Building a Writing Assignment: Four-Part Faculty Workshop
Debra Journet, Professor of English
When: 9-11 a.m.
Wednesdays: November 5, 12, 19, and December 3
Ekstrom Library, 2nd Floor
Are you looking for expert assistance in how you plan and construct your writing prompts as well as how you evaluate and respond to your students’ writing? Join English professor Dr. Debra Journet for this four-part writing workshop as she shares resources, tools, and key readings. Participants will gain support and guidance though discussion of example prompts, student writing, and instructor responses.
This event is FULL.
More seats may be made available.
Please register for the
Constructing the Prompt and Planning the Activities in the AssignmentNovember 5 - Ekstrom Library, Room W210
Preparing for Session 1:
- Discuss Nelson.
- Discuss handout “Things to Consider when Constructing Writing Assignments.”
- Share writing assignments and discuss what instructor hoped writing assignment would achieve.
Evaluating the Prompt and the ActivitiesNovember 12 - Ekstrom Library, Room W210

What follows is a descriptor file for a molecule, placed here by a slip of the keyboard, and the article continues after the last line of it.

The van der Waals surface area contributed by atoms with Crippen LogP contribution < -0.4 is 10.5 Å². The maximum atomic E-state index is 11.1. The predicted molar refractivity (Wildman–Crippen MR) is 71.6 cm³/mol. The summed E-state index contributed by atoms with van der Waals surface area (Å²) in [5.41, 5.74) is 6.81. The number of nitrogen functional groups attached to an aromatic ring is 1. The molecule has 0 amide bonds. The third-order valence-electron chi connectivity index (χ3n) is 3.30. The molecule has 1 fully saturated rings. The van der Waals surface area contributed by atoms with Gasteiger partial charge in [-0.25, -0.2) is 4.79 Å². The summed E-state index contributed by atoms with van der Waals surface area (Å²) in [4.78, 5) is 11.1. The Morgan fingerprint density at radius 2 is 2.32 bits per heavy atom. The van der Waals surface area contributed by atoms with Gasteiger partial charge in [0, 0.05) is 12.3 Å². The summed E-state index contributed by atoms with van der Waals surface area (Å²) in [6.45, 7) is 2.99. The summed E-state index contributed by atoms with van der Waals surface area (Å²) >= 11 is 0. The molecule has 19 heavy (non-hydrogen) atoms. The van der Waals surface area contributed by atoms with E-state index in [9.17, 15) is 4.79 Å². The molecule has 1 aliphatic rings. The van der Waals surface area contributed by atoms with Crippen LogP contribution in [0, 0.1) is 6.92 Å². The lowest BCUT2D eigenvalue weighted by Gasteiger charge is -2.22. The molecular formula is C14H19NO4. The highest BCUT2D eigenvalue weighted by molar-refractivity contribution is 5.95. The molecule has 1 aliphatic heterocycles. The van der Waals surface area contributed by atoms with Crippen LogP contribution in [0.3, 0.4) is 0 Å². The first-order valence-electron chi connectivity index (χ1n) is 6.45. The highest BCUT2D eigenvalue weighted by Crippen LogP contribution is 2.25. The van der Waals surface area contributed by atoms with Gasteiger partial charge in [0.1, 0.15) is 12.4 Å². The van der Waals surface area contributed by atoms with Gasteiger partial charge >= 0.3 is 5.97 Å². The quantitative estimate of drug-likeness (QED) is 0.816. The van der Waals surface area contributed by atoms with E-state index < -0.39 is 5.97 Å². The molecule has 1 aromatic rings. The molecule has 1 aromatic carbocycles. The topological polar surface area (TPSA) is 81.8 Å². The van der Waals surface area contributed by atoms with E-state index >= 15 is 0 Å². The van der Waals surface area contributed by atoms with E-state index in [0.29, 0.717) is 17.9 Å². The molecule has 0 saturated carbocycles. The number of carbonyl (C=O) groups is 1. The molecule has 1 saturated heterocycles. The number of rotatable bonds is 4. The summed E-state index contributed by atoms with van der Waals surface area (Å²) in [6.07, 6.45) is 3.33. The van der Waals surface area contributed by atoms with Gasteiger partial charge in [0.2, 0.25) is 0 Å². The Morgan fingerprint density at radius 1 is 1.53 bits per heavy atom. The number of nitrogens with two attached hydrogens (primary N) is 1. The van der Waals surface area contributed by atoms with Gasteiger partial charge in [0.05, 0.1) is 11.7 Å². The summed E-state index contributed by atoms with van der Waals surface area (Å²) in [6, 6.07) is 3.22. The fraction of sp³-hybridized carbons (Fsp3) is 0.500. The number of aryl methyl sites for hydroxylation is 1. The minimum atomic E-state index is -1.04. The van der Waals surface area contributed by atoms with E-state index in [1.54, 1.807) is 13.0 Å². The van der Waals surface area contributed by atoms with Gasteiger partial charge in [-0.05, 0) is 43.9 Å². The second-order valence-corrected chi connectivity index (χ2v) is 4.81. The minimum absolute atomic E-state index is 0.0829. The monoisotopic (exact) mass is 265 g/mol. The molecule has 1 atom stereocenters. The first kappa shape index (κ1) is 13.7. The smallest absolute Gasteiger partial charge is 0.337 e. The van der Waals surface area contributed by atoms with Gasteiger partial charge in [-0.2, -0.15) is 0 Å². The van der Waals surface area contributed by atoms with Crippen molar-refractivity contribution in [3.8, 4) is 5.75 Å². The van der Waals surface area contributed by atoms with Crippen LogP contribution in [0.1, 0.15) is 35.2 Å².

Preparing for Session 2:
- Discuss Clark.
- Discuss student writing samples in response to the prompt and activities. What were the productive cues or activities? What were roadblocks for students? How could the prompt be revised to make goals and criteria for assessment clearer? How could supporting activities be enhanced or changed?
Responding to Student WritingNovember 19 - Ekstrom Library, Room W204
Preparing for Session 3:
- Discuss Sommers.
- Discuss handout “Things to Consider When Responding to Student Writing.”
- Discuss instructor comments. Which comments were productive? Which could be improved? Is there opportunity for revision? If so, how does that affect instructor comments?
Planning a Writing AssignmentDecember 3 - Ekstrom Library, Room W210
Preparing for Session 4.
- Discuss Haswell.
- Share writing assignments and solicit suggestions.
- Complete assessment of workshop.
Debra Journet joined the English Department at UofL in 1988 and served as department chair for many years. She helped move the College and university forward by serving on a number of key policy-shaping committees over the past two decades. At any point during the last few years, Debra was likely directing 8-12 Ph.D. dissertations while serving on an equal number of committees. Professor Journet’s service to her profession displays the same impressive level of engagement, most notably her service on the Executive Committee of the Conference on College Composition and Communication. Recognition of her work includes appointments as an NEH Fellow and as a Fulbright Senior Specialist. In addition, she received two National Council for the Teaching of English Awards for Excellence in Technical and Scientific Communication.